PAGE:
Noble Roman’s will charge a $15,000 franchise fee and collect 7 percent of net sales from its take-and-bake operators. Mobley estimates it will cost $60,000 to $100,000 to get a 900-square-foot store open. That’s less than half what it costs to launch a Papa Murphy’s and less than one-fourth what it would cost to open a carryout pizza outlet.
Take-and-bake operations are generally cheaper to operate because they sidestep the expense of large ovens and cooling and exhaust systems. As a result, monthly operational expenses for electricity, maintenance and rent are much cheaper, Mobley said.
Noble Roman’s keeps its costs down further by processing much of its pizza dough at a central plant, Mobley added. Papa Murphy’s requires dough-processing equipment at most of its outlets.
Noble Roman’s is not entirely new to the take-and-bake arena, which analysts said could speed the growth of this initiative. In 2010, the company started brokering deals to sell uncooked refrigerated pizzas in grocery stores. Today, Noble Roman’s pizza is sold in more than 1,400 grocery stores nationwide.
It also has agreements with North Carolina-based The Pantry Inc., a convenience store chain with more than 1,650 locations, and Illinois-based Huck’s, a 110-unit convenience store chain in five states including Indiana, Illinois and Kentucky.
“We made that move [to take-and-bake] coming out of the recession when obtaining financing for opening a restaurant was difficult,” Mobley said. “It took off like gangbusters and pointed to a desire that customers had to have a high-quality pizzeria-style pizza fresh at home when you want it.”
Noble Roman’s had 2011 revenue of $7.42 million, and industry analysts think if the new initiative goes well, revenue could increase more than 15 percent within three years.
Though Mobley declined to estimate how many take-and-bake outlets might open in the next few years, Cassel thinks there could be “hundreds nationwide.”
Noble Roman’s new initiative is low-risk for the company, Johnson said, because franchisees bear most of the risk. But such initiatives are not risk-free, as Noble Roman’s discovered when it rolled out its dual-format Noble Roman’s Pizza and Tuscano’s Italian Style Subs restaurants in 2006.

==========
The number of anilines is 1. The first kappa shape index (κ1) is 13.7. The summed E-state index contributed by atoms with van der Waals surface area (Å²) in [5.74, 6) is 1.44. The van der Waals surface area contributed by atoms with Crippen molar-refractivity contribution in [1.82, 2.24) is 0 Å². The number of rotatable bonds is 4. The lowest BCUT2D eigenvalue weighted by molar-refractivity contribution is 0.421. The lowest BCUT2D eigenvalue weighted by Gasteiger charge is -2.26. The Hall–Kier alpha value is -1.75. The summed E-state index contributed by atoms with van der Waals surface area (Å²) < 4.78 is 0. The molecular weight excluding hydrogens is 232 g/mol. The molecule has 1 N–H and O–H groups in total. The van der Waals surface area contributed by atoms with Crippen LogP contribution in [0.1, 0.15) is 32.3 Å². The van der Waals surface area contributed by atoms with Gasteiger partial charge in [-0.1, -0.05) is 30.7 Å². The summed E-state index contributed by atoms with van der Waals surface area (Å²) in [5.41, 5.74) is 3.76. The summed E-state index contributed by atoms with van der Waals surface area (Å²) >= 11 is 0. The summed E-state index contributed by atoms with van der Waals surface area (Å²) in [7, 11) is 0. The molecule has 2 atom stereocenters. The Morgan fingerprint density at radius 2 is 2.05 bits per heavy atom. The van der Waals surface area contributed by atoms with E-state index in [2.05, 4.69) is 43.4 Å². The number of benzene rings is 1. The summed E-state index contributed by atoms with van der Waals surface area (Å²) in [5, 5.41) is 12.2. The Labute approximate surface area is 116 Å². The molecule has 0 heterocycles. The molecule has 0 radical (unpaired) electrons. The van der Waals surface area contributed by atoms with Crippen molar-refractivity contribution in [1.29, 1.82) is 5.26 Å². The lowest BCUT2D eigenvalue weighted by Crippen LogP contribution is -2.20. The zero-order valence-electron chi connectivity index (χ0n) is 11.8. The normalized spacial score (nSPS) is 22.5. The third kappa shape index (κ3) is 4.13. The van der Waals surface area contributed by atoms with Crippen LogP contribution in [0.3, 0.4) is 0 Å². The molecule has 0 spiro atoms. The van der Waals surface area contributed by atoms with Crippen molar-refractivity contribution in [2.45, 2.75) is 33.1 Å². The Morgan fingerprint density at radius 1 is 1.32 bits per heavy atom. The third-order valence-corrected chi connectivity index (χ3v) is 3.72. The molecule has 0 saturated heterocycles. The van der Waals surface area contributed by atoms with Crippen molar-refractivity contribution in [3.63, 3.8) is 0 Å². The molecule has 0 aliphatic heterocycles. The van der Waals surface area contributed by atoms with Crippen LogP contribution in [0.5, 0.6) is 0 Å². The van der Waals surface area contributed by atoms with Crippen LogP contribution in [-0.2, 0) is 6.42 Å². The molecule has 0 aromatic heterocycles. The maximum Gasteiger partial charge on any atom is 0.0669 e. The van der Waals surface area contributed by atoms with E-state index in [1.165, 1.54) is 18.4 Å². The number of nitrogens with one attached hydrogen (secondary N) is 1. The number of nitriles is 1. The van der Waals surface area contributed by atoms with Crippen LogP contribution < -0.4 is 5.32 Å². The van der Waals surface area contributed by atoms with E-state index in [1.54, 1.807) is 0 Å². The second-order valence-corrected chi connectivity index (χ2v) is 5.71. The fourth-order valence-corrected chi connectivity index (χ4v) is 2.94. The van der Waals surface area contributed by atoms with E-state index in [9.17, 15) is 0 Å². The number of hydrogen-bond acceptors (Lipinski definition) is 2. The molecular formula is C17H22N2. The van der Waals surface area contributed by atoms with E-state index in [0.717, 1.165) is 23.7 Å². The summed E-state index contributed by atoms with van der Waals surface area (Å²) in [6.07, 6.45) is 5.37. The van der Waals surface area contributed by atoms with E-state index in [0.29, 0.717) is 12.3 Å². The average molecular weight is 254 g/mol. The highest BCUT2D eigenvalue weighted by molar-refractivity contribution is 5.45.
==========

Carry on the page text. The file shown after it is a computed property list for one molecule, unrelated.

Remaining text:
Disgruntled franchisees with outlets in Kentucky, Missouri and California sought more than $8 million in damages, a sum that could have left Noble Roman’s insolvent. The chain, which operates in 45 states, at the time had a market value of just $20 million.
“They were, in fact, the guinea pigs. And that’s not what you buy a franchise for,” franchisee attorney P. Adam Davis of locally based Davis & Sarbinoff LLP told IBJ in August 2009. “The point is that you’re getting a tested and proven concept.”
While the case was dismissed in late 2010, industry analysts said the proceedings cost Noble Roman’s considerable legal fees and distracted company officials from their focus.
“Unfortunately, you can’t prevent anyone from filing a meritless lawsuit,” Mobley said. “Noble Roman’s has been in the franchising business for a very long time, and, compared to others, I believe Noble Roman’s has an outstanding and enviable history in this regard.”
The three groups opening the initial seven take-and-bake stores are “headed by experienced, long-term Noble Roman’s franchisees,” Mobley said. “The franchise group developing three locations on the south side, in addition to being headed by an existing franchisee, is also backed by a group of executives at Noble Roman’s Inc.”•